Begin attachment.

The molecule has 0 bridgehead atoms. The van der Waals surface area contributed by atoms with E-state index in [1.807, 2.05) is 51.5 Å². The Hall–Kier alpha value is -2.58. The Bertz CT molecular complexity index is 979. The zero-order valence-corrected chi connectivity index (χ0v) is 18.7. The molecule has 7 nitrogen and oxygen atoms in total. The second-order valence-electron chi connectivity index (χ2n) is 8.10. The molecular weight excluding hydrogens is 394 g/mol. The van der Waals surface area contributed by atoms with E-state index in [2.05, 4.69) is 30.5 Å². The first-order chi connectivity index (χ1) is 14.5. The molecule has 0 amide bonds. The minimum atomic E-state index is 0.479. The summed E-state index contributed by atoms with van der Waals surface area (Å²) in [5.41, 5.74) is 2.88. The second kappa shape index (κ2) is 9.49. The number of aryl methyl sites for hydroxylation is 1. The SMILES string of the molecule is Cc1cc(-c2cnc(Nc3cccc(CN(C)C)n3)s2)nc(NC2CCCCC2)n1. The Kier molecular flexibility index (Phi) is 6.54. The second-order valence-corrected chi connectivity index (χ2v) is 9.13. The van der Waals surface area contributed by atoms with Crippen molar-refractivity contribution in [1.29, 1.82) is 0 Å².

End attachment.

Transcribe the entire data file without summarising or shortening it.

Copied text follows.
The molecule has 0 bridgehead atoms. The van der Waals surface area contributed by atoms with E-state index in [1.807, 2.05) is 51.5 Å². The Hall–Kier alpha value is -2.58. The Bertz CT molecular complexity index is 979. The zero-order valence-corrected chi connectivity index (χ0v) is 18.7. The molecule has 7 nitrogen and oxygen atoms in total. The second-order valence-electron chi connectivity index (χ2n) is 8.10. The molecular weight excluding hydrogens is 394 g/mol. The van der Waals surface area contributed by atoms with E-state index in [2.05, 4.69) is 30.5 Å². The first-order chi connectivity index (χ1) is 14.5. The molecule has 0 amide bonds. The minimum atomic E-state index is 0.479. The summed E-state index contributed by atoms with van der Waals surface area (Å²) in [5.41, 5.74) is 2.88. The second kappa shape index (κ2) is 9.49. The number of aryl methyl sites for hydroxylation is 1. The SMILES string of the molecule is Cc1cc(-c2cnc(Nc3cccc(CN(C)C)n3)s2)nc(NC2CCCCC2)n1. The Kier molecular flexibility index (Phi) is 6.54. The second-order valence-corrected chi connectivity index (χ2v) is 9.13. The van der Waals surface area contributed by atoms with Crippen molar-refractivity contribution in [1.29, 1.82) is 0 Å².